Grade, Container and Label Requirements for Honey in Ontario
Ontario Regulation 119/11 - Produce, Honey and Maple Products (O. Reg. 119/11) is a provincial regulation under the Food Safety and Quality Act, 2001. It sets out legal requirements for grading, packaging, labelling, transporting and selling honey in Ontario. Any person who packs, transports or sells honey that is packed in a non-federally registered or licenced establishment in Ontario must ensure the honey complies with the requirements under this regulation.
This provides a summary of the grade, container and label requirements for honey under O. Reg. 119/11. For complete details of all requirements, please refer directly to O. Reg. 119/11, which is available at ontario.ca/laws.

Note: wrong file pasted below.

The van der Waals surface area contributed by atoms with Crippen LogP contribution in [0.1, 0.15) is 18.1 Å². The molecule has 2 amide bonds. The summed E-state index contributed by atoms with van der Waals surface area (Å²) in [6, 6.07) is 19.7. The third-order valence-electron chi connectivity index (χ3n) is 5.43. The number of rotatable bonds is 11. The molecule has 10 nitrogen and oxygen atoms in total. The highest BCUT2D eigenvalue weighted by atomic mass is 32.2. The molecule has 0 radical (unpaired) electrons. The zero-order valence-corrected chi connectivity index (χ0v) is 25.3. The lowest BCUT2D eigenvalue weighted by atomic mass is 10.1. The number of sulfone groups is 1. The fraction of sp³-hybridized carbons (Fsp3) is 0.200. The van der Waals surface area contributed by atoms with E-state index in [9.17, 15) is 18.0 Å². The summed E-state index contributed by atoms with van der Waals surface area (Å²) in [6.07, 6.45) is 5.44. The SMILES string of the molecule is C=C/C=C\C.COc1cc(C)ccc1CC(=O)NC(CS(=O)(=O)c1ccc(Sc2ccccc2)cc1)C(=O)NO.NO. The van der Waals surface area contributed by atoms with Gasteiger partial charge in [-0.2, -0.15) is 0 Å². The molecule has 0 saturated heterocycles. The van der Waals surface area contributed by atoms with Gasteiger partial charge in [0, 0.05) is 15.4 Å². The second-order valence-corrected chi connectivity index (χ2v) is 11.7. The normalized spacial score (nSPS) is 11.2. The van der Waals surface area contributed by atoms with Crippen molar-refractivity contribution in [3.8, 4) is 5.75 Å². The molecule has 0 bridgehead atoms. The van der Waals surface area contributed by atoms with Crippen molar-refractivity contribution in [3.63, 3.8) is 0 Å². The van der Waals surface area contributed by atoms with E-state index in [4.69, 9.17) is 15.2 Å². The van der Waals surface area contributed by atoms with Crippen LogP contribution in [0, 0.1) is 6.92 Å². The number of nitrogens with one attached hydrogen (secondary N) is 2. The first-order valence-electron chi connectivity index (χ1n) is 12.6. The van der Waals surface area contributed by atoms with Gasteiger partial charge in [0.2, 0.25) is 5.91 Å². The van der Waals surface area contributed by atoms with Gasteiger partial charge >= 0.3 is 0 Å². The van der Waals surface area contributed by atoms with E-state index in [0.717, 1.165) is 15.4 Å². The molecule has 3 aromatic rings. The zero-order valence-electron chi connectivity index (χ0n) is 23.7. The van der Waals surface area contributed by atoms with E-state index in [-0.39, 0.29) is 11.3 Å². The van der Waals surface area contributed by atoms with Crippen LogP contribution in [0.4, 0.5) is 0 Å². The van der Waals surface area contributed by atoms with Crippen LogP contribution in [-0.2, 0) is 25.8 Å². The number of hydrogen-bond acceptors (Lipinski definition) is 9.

These requirements are in addition to applicable federal legislation such as the Food and Drugs Act or the Safe Food for Canadians Regulations.
O. Reg. 119/11 does not apply to honey that is packed or repacked in a federally registered or licensed establishment. For information about regulations that apply to these establishments, please consult the Canadian Food Inspection Agency (CFIA) at www.inspection.gc.ca.
Anyone who packs, sells or transports honey (including bulk honey) that is offered for sale or intended for sale directly to a consumer or retail outlet must grade and assign a colour class to the honey in accordance with sections 8, 9, and 11 of O. Reg. 119/11.